Thursday, August 15, 2019

Why I Teach

I recently had the opportunity to talk to the teachers new to our district about why I teach and why I teach at Union Public Schools.  I was originally going to try to write this in blog form (versus speech form), but my brain has made all its allowable decisions because...August.  So I’m leaving the speech as-is below:

I’ve been asked to talk to you about why I teach and why I teach at Union. And I’ll be honest, this intimidates me a bit because even though most of you are new to Union; many of you are not new to teaching. Many of you should be telling me why you teach and yet here we are. So bear with me and grant me grace. 

The first thing I want to say, whether this is your first year or thirtieth or somewhere in between, is thank you. Thank you for choosing this profession and thank you for choosing Union. The sacrifice it takes to be an Oklahoma public educator is not lost on me.

I am big on stories and backgrounds, so I’ll start with a bit about my family. I married my college sweetheart, Brett, who also works for Union. He’s one of four CPAs on the finance side and manages the payroll department here. Brett is the ever-calm to my constant state of heightened emotional frenzy.  I swear the man can defuse any situation in 7 seconds flat.  He is able to negotiate peace in just about any circumstance, which comes in handy these days as we find ourselves attempting to parent a 3.5-year-old, Jonas.  Jonas is our sweet miracle baby, who--like all three-year-olds-- keeps us on our toes and teaches us about love and patience on the daily. Jonas has also convinced me that no matter what age you are, we as humans can be simultaneously ingenious...and completely inept. For example, Jonas—for the life of him—cannot throw overhand.  He can be given extremely clear directions (“Put the ball in both your hands; put your hands over your head; drop the ball.”) and he still can’t quite manage it.  But the same kid can categorize cars by make and model no matter the color, year, or angle he’s looking from.

I’ve found my high schoolers are not too different.  I’ve caught calculus students taking out a calculator to multiply by one “just to check.”  “Just to check”?  Just to check what?  That one is the still the multiplicative identity?  That the foundation of our number system hasn’t changed since yesterday?  I don’t know.  Yet these same kids figure out the security guards’ schedule after the second week of school so they know when to park where so as to avoid a parking ticket. 

Smart when they want to be. 

These same smart cherubs figured out that our district-wide goal—100% graduation, 100% college- career-ready—could be used in their benefit too. “What are you gonna do, fail me?” I’ve heard. “100% graduation, remember?”

DEEP BREATH. 

In the spirit of transparency: I was not too into our goal for a couple years. 

And then I heard this story, which I had heard dozens of times before. It’s about this shepherd who has a hundred sheep. He loves his sheep. One day, he realizes one of the sheep is missing so he leaves the ninety-nine and goes searching for the one lost sheep. When he finally finds it, he’s so overcome with joy and emotion that he drapes it across the back of his shoulders  He carries it this way--much like you would a toddler-- all the way home.  Once home, he runs to tell his family friends, “I found her!  My sheep was lost and now she’s found.” 

Look, I don’t know if that sheep wanted to be found or not. Maybe she was having a grand time on the mountain by herself. But the message of this story really helped me have a paradigm shift regarding our mission.  It helped me understand that “100%” is less about grades and more about people.  It helped me not only buy into our mission but embrace it. I now embrace the idea that we don’t leave anyone behind. I embrace the idea that every kid is worth finding and bringing home to the fold. And maybe most importantly, I embrace the idea that ninety-nine is not good enough. Now, that doesn’t mean we lower our standards; that absolutely does not mean we just put a passing grade in, because sometimes—quite frankly—kids also need to be allowed to fail safely. But that does mean that we personalize education here at Union—we meet kids where they’re at. That phrase “set the bar high and students will rise to your expectations”? It doesn’t sit well with me. Because it gives no allowances for stories and for backgrounds. Listen, there have been days when I wanted to chew a student out for earning a B while also doing a happy dance that a different kid made a D on the exact same assessment.  Kids deserve unique goals because kids are unique. They’re unique in their stories, their backgrounds, their current struggles, and their dreams.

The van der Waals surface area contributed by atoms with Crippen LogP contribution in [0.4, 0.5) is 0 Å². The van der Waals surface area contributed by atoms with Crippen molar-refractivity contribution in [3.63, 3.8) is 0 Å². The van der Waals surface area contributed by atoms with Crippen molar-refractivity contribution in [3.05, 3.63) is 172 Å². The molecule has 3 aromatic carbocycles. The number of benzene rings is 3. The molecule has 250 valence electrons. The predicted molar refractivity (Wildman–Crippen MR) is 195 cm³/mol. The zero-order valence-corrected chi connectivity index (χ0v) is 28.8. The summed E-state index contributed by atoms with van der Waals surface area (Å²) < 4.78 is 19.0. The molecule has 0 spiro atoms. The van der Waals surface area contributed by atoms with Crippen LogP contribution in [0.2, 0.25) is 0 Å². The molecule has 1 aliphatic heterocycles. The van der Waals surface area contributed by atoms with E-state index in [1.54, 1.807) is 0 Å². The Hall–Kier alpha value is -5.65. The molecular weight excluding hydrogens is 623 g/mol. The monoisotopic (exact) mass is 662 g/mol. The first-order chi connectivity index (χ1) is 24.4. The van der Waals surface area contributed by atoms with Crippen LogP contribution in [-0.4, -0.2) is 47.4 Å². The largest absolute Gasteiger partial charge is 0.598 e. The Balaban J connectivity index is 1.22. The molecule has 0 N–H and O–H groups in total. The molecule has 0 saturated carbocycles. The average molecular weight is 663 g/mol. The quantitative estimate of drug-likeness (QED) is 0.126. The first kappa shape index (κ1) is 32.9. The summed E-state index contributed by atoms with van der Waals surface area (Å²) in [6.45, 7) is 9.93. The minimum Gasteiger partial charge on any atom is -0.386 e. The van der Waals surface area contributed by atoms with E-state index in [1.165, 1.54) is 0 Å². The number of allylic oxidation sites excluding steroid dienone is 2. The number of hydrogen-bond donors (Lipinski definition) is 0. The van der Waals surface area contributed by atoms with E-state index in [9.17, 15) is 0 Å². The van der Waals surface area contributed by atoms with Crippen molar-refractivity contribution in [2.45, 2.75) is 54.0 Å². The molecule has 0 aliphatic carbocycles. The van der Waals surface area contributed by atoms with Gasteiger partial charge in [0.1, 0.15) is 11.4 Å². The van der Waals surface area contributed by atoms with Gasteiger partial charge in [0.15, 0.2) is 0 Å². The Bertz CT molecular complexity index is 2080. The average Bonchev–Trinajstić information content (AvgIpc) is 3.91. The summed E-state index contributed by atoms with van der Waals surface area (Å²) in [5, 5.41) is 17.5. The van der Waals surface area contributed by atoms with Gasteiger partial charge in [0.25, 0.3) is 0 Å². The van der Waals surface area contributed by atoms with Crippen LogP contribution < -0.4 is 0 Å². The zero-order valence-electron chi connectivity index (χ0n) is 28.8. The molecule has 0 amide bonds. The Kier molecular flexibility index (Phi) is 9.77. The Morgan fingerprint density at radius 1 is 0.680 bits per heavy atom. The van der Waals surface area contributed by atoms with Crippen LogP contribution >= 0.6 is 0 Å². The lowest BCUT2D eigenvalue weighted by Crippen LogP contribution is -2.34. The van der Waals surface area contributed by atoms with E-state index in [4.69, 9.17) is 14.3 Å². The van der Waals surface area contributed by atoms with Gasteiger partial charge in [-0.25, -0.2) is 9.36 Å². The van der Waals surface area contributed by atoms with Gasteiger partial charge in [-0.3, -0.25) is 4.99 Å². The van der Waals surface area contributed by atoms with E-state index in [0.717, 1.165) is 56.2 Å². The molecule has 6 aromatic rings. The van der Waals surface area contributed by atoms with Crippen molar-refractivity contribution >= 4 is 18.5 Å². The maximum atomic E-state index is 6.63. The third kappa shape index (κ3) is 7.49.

The reason I love working here at Union is because this is a district that understands that. My admin has had my back every single time I’ve said,  “Help me understand this story; help me personalize a plan.” I’m always expected to be a part of that plan to bring the student back to the fold, but I never, ever have to go it alone here at Union. I want to emphasize that. You are not alone here. Find those people who will support you and cling to them.  Mrs. Witcher was my principal my first year teaching here and I have clung to her ever since. I still call her when I need advice or just need to vent. And I know I can do so without judgement. Find your tribe and cling to them. 

Speaking of Mrs. Witcher, I remember when we built this beautiful addition that we’re sitting in now and she said to us, “One of the reasons we build amazing facilities like this one is because we believe all kids should feel proud of where they go to school.” And that statement there is so central to why I love teaching here. Here, we believe all kids should feel dignified when receiving their education. We believe that buildings like this tell our kids, “You are worth it. You are worth it whether you’re rich or poor. Black, white, Hispanic, Asian. You are worth it whether you live on the south side or the north side. You are worth it whether your ancestors came here on the Mayflower or you just got here. Welcome. These rooms were built for you. Our arms are open wide. Welcome to the fold.  Everyone’s in.  We don’t close our doors to anyone.”